The Polish Rider
|The Polish Rider|
|Location||The Frick Collection, New York|
The Polish Rider is a seventeenth-century painting, usually dated to the 1650s, of a young man traveling on horseback through a murky landscape, now in The Frick Collection in New York. When the painting was sold by Zdzisław Tarnowski to Henry Frick in 1910, there was consensus that the work was by the Dutch painter Rembrandt. This attribution has since been contested, though this remains a minority view.
There has also been debate over whether the painting was intended as a portrait of a particular person, living or historical, and if so of whom, or if not, what it was intended to represent. Both the quality of the painting and its slight air of mystery are commonly recognized, though parts of the background are very sketchily painted or unfinished.
Attribution to Rembrandt
The first western scholar to discuss the painting was Wilhelm von Bode who in his History of Dutch Painting (1883) stated that it was a Rembrandt dating from his "late" period, that is, 1654. Somewhat later, Abraham Bredius examined the picture quite closely and had no doubts that its author was Rembrandt. At the beginning of the twentieth century, Alfred von Wurzbach suggested that Rembrandt's student Aert de Gelder might have been the author, but his opinion was generally disregarded. Throughout most of the twentieth century, there was general agreement that the painting was indeed by Rembrandt and even Julius S. Held, who at one time questioned its Polish connection, never doubted Rembrandt's authorship. However, in 1984, Josua Bruyn, then a member of the Rembrandt Research Project (RRP) tentatively suggested that certain characteristics of the work of Willem Drost, another student of Rembrandt, could be observed in the painting. Though the mysterious and somewhat solemn expression on the Rider's brilliantly painted face point to Rembrandt,The Polish Rider is unlike Rembrandt's other work in certain other ways. In particular, Rembrandt rarely worked on equestrian paintings, the only other known equestrian portrait in Rembrandt's work being the Portrait of Frederick Rihel, 1663 (National Gallery, London).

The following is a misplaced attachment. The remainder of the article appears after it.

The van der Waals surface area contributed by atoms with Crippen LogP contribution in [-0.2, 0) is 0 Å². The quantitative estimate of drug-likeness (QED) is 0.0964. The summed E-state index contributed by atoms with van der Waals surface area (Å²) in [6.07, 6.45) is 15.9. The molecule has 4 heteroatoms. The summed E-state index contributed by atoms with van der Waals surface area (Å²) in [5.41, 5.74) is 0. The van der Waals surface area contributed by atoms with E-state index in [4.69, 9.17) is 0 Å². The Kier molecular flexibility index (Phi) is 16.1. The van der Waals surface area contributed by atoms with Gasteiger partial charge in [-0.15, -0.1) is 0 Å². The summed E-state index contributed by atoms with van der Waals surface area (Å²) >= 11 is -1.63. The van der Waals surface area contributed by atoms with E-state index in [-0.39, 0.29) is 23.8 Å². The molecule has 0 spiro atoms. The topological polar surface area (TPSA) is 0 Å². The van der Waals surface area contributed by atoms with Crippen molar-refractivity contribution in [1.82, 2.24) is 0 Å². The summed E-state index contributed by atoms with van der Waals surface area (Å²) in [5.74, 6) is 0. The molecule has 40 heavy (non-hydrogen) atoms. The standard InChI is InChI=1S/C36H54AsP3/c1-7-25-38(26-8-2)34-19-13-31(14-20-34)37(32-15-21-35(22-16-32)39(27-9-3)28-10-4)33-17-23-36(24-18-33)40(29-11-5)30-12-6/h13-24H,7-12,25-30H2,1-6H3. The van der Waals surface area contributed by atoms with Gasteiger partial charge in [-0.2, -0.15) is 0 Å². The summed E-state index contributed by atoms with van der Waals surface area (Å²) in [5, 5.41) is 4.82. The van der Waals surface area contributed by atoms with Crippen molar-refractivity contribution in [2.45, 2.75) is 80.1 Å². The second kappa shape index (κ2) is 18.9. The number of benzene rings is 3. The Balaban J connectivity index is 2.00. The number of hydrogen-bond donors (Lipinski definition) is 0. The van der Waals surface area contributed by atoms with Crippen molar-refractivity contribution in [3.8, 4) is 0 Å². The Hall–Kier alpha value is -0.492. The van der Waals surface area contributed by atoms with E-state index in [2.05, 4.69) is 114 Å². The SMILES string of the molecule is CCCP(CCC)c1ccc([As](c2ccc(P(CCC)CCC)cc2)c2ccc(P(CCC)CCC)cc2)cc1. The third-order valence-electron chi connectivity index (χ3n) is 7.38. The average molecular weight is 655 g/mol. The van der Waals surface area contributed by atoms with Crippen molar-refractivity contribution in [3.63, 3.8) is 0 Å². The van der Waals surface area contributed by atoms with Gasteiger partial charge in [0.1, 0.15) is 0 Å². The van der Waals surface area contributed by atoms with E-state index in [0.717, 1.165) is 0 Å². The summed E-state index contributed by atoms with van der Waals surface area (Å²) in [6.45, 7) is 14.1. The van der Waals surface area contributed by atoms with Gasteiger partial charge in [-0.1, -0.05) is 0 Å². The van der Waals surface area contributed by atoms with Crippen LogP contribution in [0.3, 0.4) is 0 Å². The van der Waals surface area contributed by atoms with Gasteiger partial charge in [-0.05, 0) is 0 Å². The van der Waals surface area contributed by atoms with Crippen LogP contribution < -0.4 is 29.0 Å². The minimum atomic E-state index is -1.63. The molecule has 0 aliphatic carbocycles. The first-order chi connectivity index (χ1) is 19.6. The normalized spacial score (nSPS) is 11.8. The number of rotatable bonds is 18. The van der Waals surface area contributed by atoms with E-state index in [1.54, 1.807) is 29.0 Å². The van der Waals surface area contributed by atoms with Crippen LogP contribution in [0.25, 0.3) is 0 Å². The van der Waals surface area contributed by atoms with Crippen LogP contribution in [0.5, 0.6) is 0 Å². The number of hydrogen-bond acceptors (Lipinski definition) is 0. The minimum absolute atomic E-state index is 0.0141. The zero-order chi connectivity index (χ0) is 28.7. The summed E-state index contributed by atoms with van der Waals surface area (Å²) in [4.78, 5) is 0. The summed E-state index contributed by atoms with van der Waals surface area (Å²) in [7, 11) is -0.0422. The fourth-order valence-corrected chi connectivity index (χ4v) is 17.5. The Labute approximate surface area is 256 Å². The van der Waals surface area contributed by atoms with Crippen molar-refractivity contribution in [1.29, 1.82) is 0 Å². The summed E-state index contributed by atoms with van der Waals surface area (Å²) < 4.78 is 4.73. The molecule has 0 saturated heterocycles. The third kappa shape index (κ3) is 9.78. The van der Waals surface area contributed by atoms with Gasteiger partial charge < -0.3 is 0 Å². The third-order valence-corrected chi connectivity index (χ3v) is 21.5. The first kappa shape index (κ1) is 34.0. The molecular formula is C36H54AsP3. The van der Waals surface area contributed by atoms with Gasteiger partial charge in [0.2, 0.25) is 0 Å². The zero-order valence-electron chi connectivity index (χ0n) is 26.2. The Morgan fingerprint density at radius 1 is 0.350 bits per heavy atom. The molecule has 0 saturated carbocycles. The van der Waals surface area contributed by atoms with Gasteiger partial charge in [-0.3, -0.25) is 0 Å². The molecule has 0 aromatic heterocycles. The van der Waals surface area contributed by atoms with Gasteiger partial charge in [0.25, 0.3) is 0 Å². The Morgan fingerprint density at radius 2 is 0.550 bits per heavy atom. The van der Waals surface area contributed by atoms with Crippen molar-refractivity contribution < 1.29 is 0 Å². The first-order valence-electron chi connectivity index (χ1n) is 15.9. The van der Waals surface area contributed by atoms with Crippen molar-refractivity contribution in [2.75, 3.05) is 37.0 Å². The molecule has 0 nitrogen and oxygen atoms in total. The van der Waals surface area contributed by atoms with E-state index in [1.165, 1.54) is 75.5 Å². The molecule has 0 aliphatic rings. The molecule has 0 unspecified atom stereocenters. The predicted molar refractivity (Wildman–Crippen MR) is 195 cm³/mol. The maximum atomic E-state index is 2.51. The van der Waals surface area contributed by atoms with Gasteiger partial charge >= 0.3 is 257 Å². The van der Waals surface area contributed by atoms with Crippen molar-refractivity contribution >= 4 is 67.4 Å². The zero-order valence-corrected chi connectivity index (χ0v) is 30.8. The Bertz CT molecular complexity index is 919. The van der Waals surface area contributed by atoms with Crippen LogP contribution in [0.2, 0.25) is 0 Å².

But Bruyn's remained a minority opinion, the suggestion of Drost's authorship is now generally rejected, and the Frick itself never changed its own attribution, the label still reading "Rembrandt" and not "attributed to" or "school of". More recent opinion has shifted even more decisively in favor of the Frick, with Simon Schama in his 1999 book Rembrandt's Eyes, and scholar Ernst van de Wetering, chair of the Rembrandt Project (Melbourne Symposium, 1997), both arguing for attribution to the master. Those few scholars who still question Rembrandt's authorship feel that the execution is uneven, and favour different attributions for different parts of the work. A 1998 study published by the RRP concluded that another artist's hand, besides that of Rembrandt, was involved in the work. Rembrandt may have started the painting in the 1650s, but perhaps he left it unfinished and it may have been completed by someone else.
The idealised, inscrutable character has encouraged various theories about its subject, if the picture is a portrait. Candidates have included an ancestor of the Polish-Lithuanian Oginski family Marcjan Aleksander Ogiński, as asserted by the 18th-century owners of the painting and the Polish theologian, Jonasz Szlichtyng. Others believe that the outfit of the rider, the weapons and even the breed of horse are all Polish. Dutch equestrian portraits were infrequent in the 17th century and traditionally showed a fashionably dressed rider on a well-bred, spirited horse, as in Rembrandt's Frederick Rihel.